You asked for a loving God: you have one…. Not a senile benevolence that drowsily wished you to be happy in your own way, not the cold philanthropy of a conscientious magistrate, not the care of a host who feels responsible for the comfort of his guests, but the consuming fire Himself, the Love that made the worlds, persistent as the artist’s love for his work and despotic as a man’s love for a dog, provident and venerable as a father’s love for a child, jealous, inexorable, exacting as love between the sexes…. It is certainly a burden of glory not only beyond our deserts but also, except in rare moments of grace, beyond our desiring.
– C.S Lewis, The Problem of Pain [emphasis mine]
Which of the religions of the world gives to its followers the greatest happiness? While it lasts, the religion of worshipping oneself is the best.
– C.S Lewis, God in the Dock
In my previous post, I mentioned two main objections to the idea of God that are also reasons that many people hate Him. The first objection was a moral one, in that they find their morals at odds with the Biblical stories of the Judeo-Christian God (where those morals come from is something that they should investigate, as well, but is not the point of this post). The second I claimed was an emotional one: they hate the claim He makes on their lives. I would suggest that an answer to the second objection is directly correlated to the first, in that God acts in the way that He does precisely because He loves us, and wishes that we are perfected through Him. In fact, He acts just like a Father.
It has been said that if you pray for patience, God will give you children. Before I had a child, I had my patience tested by a dog. Every chance she got, she would escape. She was a canine Houdini, and perfected the art of “dancing” just beyond the reach of any would-be captors. As a result of the intense frustration and desire to wring her neck, I was imperious in my use of a leash. I would take her places where I wished nothing but to take her off the leash, and let her jump in the stream or run through the field. My constant thought was, “If only she understood that if she obeyed, she would have greater freedom and happiness than she could ever enjoy while constantly tethered.”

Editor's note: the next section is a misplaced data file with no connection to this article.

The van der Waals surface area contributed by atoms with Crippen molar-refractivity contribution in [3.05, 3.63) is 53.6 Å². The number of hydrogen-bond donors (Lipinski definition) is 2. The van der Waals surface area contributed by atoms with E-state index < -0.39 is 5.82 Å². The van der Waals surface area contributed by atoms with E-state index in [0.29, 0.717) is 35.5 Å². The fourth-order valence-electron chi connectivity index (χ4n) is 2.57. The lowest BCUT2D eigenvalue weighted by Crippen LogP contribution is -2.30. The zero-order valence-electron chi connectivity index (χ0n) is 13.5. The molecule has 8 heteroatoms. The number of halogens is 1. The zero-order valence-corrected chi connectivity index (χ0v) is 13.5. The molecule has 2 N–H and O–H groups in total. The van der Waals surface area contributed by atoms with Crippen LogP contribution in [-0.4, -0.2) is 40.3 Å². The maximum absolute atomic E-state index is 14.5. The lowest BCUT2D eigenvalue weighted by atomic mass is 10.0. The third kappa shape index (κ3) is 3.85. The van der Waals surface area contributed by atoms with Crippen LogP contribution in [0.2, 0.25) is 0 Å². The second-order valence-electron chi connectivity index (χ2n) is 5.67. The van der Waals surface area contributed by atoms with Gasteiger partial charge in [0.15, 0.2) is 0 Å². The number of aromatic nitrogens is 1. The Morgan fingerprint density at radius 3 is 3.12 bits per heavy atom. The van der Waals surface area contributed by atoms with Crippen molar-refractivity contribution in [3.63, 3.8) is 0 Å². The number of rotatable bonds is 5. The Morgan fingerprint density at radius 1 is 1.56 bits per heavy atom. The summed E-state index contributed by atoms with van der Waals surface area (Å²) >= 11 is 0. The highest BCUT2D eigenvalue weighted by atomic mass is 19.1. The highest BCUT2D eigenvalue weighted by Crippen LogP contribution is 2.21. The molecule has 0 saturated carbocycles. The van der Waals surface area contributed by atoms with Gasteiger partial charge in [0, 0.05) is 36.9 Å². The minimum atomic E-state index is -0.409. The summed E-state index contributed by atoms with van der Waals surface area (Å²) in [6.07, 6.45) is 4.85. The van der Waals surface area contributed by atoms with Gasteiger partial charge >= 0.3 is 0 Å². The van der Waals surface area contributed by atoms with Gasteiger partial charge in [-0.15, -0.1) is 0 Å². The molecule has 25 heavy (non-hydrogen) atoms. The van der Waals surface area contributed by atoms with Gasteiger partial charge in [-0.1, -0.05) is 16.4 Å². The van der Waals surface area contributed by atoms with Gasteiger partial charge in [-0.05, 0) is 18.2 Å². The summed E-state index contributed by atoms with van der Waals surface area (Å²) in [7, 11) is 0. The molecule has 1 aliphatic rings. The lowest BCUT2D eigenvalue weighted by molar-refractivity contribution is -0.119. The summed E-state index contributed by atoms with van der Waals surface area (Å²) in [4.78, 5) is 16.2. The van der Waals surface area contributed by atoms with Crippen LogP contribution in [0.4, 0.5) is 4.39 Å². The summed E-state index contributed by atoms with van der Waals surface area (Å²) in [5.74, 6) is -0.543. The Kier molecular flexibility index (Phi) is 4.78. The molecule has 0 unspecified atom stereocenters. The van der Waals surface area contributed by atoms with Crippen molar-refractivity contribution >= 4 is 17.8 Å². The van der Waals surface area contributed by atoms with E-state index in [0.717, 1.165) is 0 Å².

The times I thought about it, I would content myself with the idea that with a child, at least I could explain the reasons that obedience was necessary, and wouldn’t have to deal with the frustrations of dealing with an uncomprehending animal. As it turns out, I was both right and wrong. Having someone comprehend not only that something is demanded, but also why it is demanded, and yet still disobey is infinitely more exasperating. Most of the time, I have very good reasons for my demands, and they are almost always in the best interest of my daughter not only in terms of her safety and enjoyment today, but in the development of her person and character that will benefit her throughout her entire life. I love her more than I love myself, and I want her to become the full embodiment of every blessed gift I see within her.
I sometimes wonder if our mission as a father is just to get our kids to college without completely screwing them up. I am impatient, querulous, competitive, and selfish. I am not a bad father, but I am far from a perfect one. Even though I know the basic goals I have for my child, I am often idiotic in my attempts to help her achieve them. Is it any wonder we grow up with a list of things our parents did that we will never repeat? (At least, until we see that they are the best methods available.) In spite of all this, I know that the basic gist of my parenting is to improve and develop my child, with the understanding that I have some idea based on my experience and knowledge of the preferred results of that development. Her rebellion against me, even in the first years of her life, does not hurt my pride as much as it saddens me. If she could only believe that I have her best interests in my heart, and that both my instruction and discipline are conceived from the deepest love imaginable to admittedly imperfect hearts.
While it is easy to see where this is going, the final point must be made. We desire a loving God, but we do not want Him to make any demands on our lives. We are children, rebelling against the Father that loves us beyond all comprehension and desires nothing less than our eternal and perfected joy. We want to have fun; He knows that we are putting ourselves in a dangerous position. We want that job; He knows that we are not ready for the responsibility. We want that girl; He knows that it will only end up breaking both of our hearts. We want; He knows. We tell our children to obey even when they do not understand, because we know better. God tells us the same thing, and we pretend He does not exist. We scream, “You’re ruining our lives!” He loves us anyway. We pout, and He ensures that the place He has prepared for us is still ready. He is the ultimate Father, loving us despite our unrepentant rebellion, always ready to welcome us into His arms.
The Bible was not written for angels; it was written for men and women. God breathed truths into the Scriptures using precise metaphors that we can understand as a result of our experience in a fallen world, and living with fallen hearts. God is characterized as Our Father, and we can understand what that means if we take the time to try. Of course, there is an important distinction: He created us, and we are welcomed as His children by adoption. He loves us because He chooses to. He gives us both discipline and blessing, beyond the capability of any earthly parent. We have only to obey, and reap the unending joy and peace that He desires for us. Yet, we still want to do it our way. Only a divine humility can allow the Creator of the universe to accept us kicking and screaming, unworthy and unwilling.
“For God so loved the world…”